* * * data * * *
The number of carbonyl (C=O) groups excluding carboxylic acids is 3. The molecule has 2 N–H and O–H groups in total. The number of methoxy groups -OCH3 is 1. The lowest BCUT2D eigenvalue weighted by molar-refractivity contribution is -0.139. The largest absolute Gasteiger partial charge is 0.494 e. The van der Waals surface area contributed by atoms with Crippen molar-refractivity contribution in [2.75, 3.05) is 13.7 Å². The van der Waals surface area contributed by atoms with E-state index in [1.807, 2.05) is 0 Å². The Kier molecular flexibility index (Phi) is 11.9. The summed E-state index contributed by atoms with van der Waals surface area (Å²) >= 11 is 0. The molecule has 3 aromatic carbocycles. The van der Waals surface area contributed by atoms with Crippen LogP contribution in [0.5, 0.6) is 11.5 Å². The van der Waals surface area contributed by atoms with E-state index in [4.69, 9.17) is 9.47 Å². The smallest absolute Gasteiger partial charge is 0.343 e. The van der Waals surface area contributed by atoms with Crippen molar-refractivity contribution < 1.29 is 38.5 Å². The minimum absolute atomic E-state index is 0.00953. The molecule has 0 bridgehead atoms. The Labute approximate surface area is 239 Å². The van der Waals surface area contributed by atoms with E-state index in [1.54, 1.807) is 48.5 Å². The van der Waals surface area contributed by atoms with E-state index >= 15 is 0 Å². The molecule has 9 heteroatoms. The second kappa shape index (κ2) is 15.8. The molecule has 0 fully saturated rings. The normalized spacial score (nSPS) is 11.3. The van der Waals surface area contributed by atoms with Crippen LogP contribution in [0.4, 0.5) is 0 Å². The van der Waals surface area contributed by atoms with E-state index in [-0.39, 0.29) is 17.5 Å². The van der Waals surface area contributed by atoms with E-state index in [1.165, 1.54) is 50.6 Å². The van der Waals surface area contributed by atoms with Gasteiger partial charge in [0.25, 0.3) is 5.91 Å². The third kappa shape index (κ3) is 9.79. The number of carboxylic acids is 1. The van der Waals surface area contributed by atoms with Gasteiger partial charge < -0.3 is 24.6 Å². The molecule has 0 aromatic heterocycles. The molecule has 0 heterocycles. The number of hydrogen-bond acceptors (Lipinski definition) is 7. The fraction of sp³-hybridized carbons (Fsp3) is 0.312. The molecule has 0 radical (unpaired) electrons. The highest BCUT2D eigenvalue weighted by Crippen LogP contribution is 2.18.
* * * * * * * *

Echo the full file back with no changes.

The number of carbonyl (C=O) groups excluding carboxylic acids is 3. The molecule has 2 N–H and O–H groups in total. The number of methoxy groups -OCH3 is 1. The lowest BCUT2D eigenvalue weighted by molar-refractivity contribution is -0.139. The largest absolute Gasteiger partial charge is 0.494 e. The van der Waals surface area contributed by atoms with Crippen molar-refractivity contribution in [2.75, 3.05) is 13.7 Å². The van der Waals surface area contributed by atoms with E-state index in [1.807, 2.05) is 0 Å². The Kier molecular flexibility index (Phi) is 11.9. The summed E-state index contributed by atoms with van der Waals surface area (Å²) >= 11 is 0. The molecule has 3 aromatic carbocycles. The van der Waals surface area contributed by atoms with Crippen LogP contribution in [0.5, 0.6) is 11.5 Å². The van der Waals surface area contributed by atoms with E-state index in [4.69, 9.17) is 9.47 Å². The smallest absolute Gasteiger partial charge is 0.343 e. The van der Waals surface area contributed by atoms with Crippen molar-refractivity contribution < 1.29 is 38.5 Å². The minimum absolute atomic E-state index is 0.00953. The molecule has 0 bridgehead atoms. The Labute approximate surface area is 239 Å². The van der Waals surface area contributed by atoms with E-state index in [1.54, 1.807) is 48.5 Å². The van der Waals surface area contributed by atoms with E-state index >= 15 is 0 Å². The molecule has 9 heteroatoms. The second kappa shape index (κ2) is 15.8. The molecule has 0 fully saturated rings. The normalized spacial score (nSPS) is 11.3. The van der Waals surface area contributed by atoms with Crippen LogP contribution in [0.4, 0.5) is 0 Å². The van der Waals surface area contributed by atoms with E-state index in [-0.39, 0.29) is 17.5 Å². The van der Waals surface area contributed by atoms with E-state index in [1.165, 1.54) is 50.6 Å². The van der Waals surface area contributed by atoms with Gasteiger partial charge in [0.25, 0.3) is 5.91 Å². The third kappa shape index (κ3) is 9.79. The number of carboxylic acids is 1. The van der Waals surface area contributed by atoms with Gasteiger partial charge < -0.3 is 24.6 Å². The molecule has 0 aromatic heterocycles. The molecule has 0 heterocycles. The number of hydrogen-bond acceptors (Lipinski definition) is 7. The fraction of sp³-hybridized carbons (Fsp3) is 0.312. The molecule has 0 radical (unpaired) electrons. The highest BCUT2D eigenvalue weighted by Crippen LogP contribution is 2.18.